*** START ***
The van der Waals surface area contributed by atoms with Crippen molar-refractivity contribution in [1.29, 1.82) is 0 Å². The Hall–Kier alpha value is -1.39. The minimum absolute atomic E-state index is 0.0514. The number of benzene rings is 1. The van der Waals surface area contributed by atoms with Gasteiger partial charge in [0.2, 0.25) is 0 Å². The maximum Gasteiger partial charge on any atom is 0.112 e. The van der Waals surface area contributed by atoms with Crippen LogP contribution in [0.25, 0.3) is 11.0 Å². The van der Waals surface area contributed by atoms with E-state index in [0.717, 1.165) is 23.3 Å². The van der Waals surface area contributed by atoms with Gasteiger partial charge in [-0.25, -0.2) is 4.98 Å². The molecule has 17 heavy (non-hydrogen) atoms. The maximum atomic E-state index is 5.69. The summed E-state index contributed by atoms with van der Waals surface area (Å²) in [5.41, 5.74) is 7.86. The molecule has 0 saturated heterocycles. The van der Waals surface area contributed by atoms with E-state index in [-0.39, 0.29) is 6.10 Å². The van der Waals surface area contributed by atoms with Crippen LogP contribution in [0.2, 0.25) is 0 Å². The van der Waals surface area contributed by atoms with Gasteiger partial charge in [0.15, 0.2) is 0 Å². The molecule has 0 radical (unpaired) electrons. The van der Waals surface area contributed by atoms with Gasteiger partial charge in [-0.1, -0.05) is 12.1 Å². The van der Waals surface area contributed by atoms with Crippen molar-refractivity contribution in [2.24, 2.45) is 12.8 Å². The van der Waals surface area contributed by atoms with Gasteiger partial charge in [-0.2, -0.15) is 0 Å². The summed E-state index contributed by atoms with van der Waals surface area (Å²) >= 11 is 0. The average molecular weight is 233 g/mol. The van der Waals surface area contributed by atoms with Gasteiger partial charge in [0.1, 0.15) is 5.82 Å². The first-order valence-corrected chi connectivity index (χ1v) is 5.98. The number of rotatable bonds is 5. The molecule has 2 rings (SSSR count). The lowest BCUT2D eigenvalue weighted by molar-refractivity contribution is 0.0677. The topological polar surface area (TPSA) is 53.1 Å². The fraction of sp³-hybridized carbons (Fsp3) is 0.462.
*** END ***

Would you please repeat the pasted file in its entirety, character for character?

The van der Waals surface area contributed by atoms with Crippen molar-refractivity contribution in [1.29, 1.82) is 0 Å². The Hall–Kier alpha value is -1.39. The minimum absolute atomic E-state index is 0.0514. The number of benzene rings is 1. The van der Waals surface area contributed by atoms with Gasteiger partial charge in [0.2, 0.25) is 0 Å². The maximum Gasteiger partial charge on any atom is 0.112 e. The van der Waals surface area contributed by atoms with Crippen LogP contribution in [0.25, 0.3) is 11.0 Å². The van der Waals surface area contributed by atoms with E-state index in [0.717, 1.165) is 23.3 Å². The van der Waals surface area contributed by atoms with Gasteiger partial charge in [-0.25, -0.2) is 4.98 Å². The molecule has 17 heavy (non-hydrogen) atoms. The maximum atomic E-state index is 5.69. The summed E-state index contributed by atoms with van der Waals surface area (Å²) in [5.41, 5.74) is 7.86. The molecule has 0 saturated heterocycles. The van der Waals surface area contributed by atoms with E-state index in [-0.39, 0.29) is 6.10 Å². The van der Waals surface area contributed by atoms with Crippen LogP contribution in [0.2, 0.25) is 0 Å². The van der Waals surface area contributed by atoms with Gasteiger partial charge in [0.15, 0.2) is 0 Å². The molecule has 0 radical (unpaired) electrons. The van der Waals surface area contributed by atoms with Gasteiger partial charge in [-0.1, -0.05) is 12.1 Å². The van der Waals surface area contributed by atoms with Crippen molar-refractivity contribution in [2.24, 2.45) is 12.8 Å². The van der Waals surface area contributed by atoms with Gasteiger partial charge in [-0.2, -0.15) is 0 Å². The summed E-state index contributed by atoms with van der Waals surface area (Å²) >= 11 is 0. The average molecular weight is 233 g/mol. The van der Waals surface area contributed by atoms with Gasteiger partial charge in [0.1, 0.15) is 5.82 Å². The first-order valence-corrected chi connectivity index (χ1v) is 5.98. The number of rotatable bonds is 5. The molecule has 2 rings (SSSR count). The lowest BCUT2D eigenvalue weighted by molar-refractivity contribution is 0.0677. The topological polar surface area (TPSA) is 53.1 Å². The fraction of sp³-hybridized carbons (Fsp3) is 0.462.